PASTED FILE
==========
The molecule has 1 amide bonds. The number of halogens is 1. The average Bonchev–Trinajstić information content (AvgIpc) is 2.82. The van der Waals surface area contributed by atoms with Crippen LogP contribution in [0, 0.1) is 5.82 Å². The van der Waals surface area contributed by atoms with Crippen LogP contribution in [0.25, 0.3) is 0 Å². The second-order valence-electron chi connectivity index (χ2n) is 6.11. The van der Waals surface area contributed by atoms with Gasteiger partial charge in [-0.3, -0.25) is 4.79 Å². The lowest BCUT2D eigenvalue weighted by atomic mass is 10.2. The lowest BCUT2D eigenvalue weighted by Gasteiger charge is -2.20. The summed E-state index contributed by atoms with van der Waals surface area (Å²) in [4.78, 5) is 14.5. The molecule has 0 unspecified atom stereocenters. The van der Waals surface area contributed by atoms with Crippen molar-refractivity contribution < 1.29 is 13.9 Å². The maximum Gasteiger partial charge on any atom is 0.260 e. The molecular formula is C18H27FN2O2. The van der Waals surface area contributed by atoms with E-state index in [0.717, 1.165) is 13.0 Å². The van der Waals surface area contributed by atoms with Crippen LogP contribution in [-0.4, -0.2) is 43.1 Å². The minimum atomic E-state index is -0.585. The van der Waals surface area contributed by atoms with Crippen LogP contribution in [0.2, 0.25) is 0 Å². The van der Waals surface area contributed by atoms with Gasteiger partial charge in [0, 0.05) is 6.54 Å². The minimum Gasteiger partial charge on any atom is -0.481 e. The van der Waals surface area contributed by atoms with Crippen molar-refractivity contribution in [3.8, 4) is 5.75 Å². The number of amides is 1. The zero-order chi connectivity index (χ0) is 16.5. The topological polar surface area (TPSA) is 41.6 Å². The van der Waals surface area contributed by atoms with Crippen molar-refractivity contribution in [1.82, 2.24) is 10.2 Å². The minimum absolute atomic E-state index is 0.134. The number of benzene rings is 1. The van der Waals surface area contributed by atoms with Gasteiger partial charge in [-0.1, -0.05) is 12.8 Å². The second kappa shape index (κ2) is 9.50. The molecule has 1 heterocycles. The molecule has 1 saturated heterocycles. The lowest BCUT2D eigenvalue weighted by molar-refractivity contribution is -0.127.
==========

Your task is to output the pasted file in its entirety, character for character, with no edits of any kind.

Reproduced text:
The molecule has 1 amide bonds. The number of halogens is 1. The average Bonchev–Trinajstić information content (AvgIpc) is 2.82. The van der Waals surface area contributed by atoms with Crippen LogP contribution in [0, 0.1) is 5.82 Å². The van der Waals surface area contributed by atoms with Crippen LogP contribution in [0.25, 0.3) is 0 Å². The second-order valence-electron chi connectivity index (χ2n) is 6.11. The van der Waals surface area contributed by atoms with Gasteiger partial charge in [-0.3, -0.25) is 4.79 Å². The lowest BCUT2D eigenvalue weighted by atomic mass is 10.2. The lowest BCUT2D eigenvalue weighted by Gasteiger charge is -2.20. The summed E-state index contributed by atoms with van der Waals surface area (Å²) in [4.78, 5) is 14.5. The molecule has 0 unspecified atom stereocenters. The van der Waals surface area contributed by atoms with Crippen molar-refractivity contribution < 1.29 is 13.9 Å². The maximum Gasteiger partial charge on any atom is 0.260 e. The molecular formula is C18H27FN2O2. The van der Waals surface area contributed by atoms with E-state index in [0.717, 1.165) is 13.0 Å². The van der Waals surface area contributed by atoms with Crippen LogP contribution in [-0.4, -0.2) is 43.1 Å². The minimum atomic E-state index is -0.585. The van der Waals surface area contributed by atoms with Crippen LogP contribution in [0.2, 0.25) is 0 Å². The van der Waals surface area contributed by atoms with Gasteiger partial charge in [0, 0.05) is 6.54 Å². The minimum Gasteiger partial charge on any atom is -0.481 e. The van der Waals surface area contributed by atoms with Crippen molar-refractivity contribution in [3.8, 4) is 5.75 Å². The number of amides is 1. The zero-order chi connectivity index (χ0) is 16.5. The topological polar surface area (TPSA) is 41.6 Å². The van der Waals surface area contributed by atoms with Crippen molar-refractivity contribution in [1.82, 2.24) is 10.2 Å². The minimum absolute atomic E-state index is 0.134. The number of benzene rings is 1. The van der Waals surface area contributed by atoms with Gasteiger partial charge in [-0.1, -0.05) is 12.8 Å². The second kappa shape index (κ2) is 9.50. The molecule has 1 heterocycles. The molecule has 1 saturated heterocycles. The lowest BCUT2D eigenvalue weighted by molar-refractivity contribution is -0.127.